by Rebecca West
New York: Penguin, 1995. 1181 pp.
First U.S. edition, two volumes, New York: Viking, 1941. . ISBN:0140188479
Despite it’s age, Black Lamb and Grey Falcon remains the most perceptive treatment of the intricate ethnic politics and "violent inconsistencies" of the Yugoslav lands available. A well-educated, upper class Briton, West a professional writer and literary critic, not to mention H.G. Wells’ mistress and mother of his son, traveled widely throughout Yugoslavia during the mid- and late-30s.
The book is literate, with many wonderful turns of phrase (" . . . a carpet that should never have been begun” or “The normal abnormality which comes from high rank"), and has a great deal of material on local culture and art. It is also extremely insightful, as West unravels the often extraordinarily intricate relationships among the various ethnic and religious groups, and the often torturous reasoning behind some of the political developments in the region (e.g., why the name of the historic port of Ragusa – for nearly a thousand years the only independent Slav state in the Balkans – was changed to Dubrovnik). There is an enormous amount of history here, and West frequently examines it from the different perspectives of the various groups involved. A lot of what is here cannot be found in most recent treatments of the region, such as Timothy Judah’s The Serbs, History, Myth and the Destruction of Yugoslavia, which fails to mention that the "Field of the Blackbirds" was the site not only of the disastrous 1389 defeat of the Serbs by the Turks, but also of two subsequent national disasters, and also misses the significant of the date on which Gavrilo Princip shot Franz Ferdinand..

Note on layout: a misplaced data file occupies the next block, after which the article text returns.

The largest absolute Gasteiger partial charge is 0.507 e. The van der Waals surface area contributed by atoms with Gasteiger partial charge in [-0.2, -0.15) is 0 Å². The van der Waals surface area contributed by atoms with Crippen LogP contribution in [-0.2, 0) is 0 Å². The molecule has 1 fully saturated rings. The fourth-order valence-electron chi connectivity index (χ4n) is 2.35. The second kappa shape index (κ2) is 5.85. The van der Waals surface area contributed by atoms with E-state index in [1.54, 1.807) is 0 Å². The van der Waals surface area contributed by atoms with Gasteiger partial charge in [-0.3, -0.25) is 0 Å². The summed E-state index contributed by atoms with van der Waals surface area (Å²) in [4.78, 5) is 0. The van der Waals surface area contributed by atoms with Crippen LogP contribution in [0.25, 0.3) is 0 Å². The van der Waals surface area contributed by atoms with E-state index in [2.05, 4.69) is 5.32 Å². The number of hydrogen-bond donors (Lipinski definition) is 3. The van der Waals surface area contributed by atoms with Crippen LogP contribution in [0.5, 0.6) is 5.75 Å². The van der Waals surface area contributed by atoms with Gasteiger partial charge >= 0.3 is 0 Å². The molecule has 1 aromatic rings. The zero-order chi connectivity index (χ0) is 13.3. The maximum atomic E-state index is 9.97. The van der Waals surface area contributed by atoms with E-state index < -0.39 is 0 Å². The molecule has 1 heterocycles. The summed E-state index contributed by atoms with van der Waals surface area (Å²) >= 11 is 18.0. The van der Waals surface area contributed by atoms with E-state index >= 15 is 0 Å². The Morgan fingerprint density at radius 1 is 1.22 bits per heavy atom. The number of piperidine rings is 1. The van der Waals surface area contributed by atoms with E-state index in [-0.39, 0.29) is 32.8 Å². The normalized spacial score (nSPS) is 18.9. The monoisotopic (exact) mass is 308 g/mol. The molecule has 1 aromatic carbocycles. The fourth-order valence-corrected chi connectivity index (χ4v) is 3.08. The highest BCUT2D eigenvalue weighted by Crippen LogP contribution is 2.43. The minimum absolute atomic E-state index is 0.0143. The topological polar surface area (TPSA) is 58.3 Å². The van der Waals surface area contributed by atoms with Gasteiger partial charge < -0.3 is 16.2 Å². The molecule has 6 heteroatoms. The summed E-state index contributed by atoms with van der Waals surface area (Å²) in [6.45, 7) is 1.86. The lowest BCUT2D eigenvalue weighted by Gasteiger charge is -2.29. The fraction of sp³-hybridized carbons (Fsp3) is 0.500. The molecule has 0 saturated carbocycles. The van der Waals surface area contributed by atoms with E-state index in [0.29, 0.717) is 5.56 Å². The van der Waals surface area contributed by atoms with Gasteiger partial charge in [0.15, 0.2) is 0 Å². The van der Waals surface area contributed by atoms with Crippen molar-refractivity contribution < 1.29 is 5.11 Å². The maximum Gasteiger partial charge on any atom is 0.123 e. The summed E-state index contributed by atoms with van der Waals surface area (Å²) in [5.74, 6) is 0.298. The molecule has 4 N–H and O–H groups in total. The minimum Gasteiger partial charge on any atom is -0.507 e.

Although West has her prejudices (she tends to be anti-Catholic and anti-Italian), overall her treatment of the various groups in the region is even-handed, and she can be, and she is liberal in distributing both praise and blame to all and sundry.
An immensely valuable book.